Species group: Swifts and Spiny Lizards
Scientific name: Sceloporus poinsettii
The Crevice Spiny Lizard (Sceloporus poinsettii) is a small, phrynosomadtid lizard which is native to the Chihuahuan desert, in US states of Texas and New Mexico, and in the Mexican states of Chihuahua and Coahuila. It prefers rocky arid and semi-arid environments. It is commonly seen on boulders, in canyons, and in rocky outcrops.
Appearance / health:
Crevice spiny lizards are typically grey in color, but sometimes can have a ruddy red-brown appearance with a black and white collar around the neck region. Their underside is typically light grey, but males often have blue patches on either side of the belly. Their tail typically has black banding. Their scales have a distinctly spiny texture. They can grow from 5-11 inches in length.
Like many other lizards, spiny lizards exhibit metachromatism, which involves color changes with changes in temperature. When it is cooler, colors are much darker than when the temperature is high. Darker colors increase the amount of heat absorbed from the sun and lighter colors reflect solar radiation.
Crevice Spiny Lizards are insectivorous, consuming a wide variety of spiders, beetles, and other insects, but they will sometimes also consume tender vegetation.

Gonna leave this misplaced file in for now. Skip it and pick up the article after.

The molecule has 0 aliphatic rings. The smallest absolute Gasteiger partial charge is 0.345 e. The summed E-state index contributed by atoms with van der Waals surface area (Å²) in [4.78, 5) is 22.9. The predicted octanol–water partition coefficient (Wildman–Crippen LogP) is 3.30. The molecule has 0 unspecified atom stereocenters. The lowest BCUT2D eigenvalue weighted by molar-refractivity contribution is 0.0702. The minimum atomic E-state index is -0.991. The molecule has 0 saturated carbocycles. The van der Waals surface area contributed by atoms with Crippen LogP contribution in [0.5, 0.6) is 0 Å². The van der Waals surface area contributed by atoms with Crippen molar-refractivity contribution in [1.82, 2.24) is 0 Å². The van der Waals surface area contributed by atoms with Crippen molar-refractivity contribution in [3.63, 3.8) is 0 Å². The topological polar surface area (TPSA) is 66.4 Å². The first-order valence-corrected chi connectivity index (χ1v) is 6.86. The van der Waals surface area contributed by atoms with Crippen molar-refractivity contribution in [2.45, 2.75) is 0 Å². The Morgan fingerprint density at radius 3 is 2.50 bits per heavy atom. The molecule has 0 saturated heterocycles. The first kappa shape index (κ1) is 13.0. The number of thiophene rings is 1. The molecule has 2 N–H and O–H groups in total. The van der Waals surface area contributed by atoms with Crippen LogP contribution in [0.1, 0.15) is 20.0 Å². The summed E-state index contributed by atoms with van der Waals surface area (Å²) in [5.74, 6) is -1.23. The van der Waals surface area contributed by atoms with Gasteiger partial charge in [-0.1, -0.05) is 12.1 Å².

varied diet, vitaminmineral supplements, large enclosure, wildcaught insects
driftwood perches, hot basking temperatures
Look but Don't Touch
This attractive lizard and its relatives are also called “swifts” – and you need observe them only a short time (or try to catch an escapee!) to see how fitting that name is. Spiny lizards have much to recommend them, but they will thrive only in a large enclosure (a 55 gallon tank is ideal for a pair or trio) that offers plenty of rock and driftwood perches and hide-aways, hot basking temperatures (95-100 F), and access to high levels of UVB. Ever alert for predators and prey, they tend to remain high-strung in captivity, and are best thought of as pets to observe rather than handle. Captive-born individuals may respond well to handling, but unfortunately many in the trade are wild-caught. A varied diet comprised of roaches, crickets, hornworms, sow bugs, butter worms and wild-caught insects, along with vitamin/mineral supplements, is essential to their well-being; crickets and mealworms alone will not suffice..
From findiviglio Nov 3 2015 8:31PM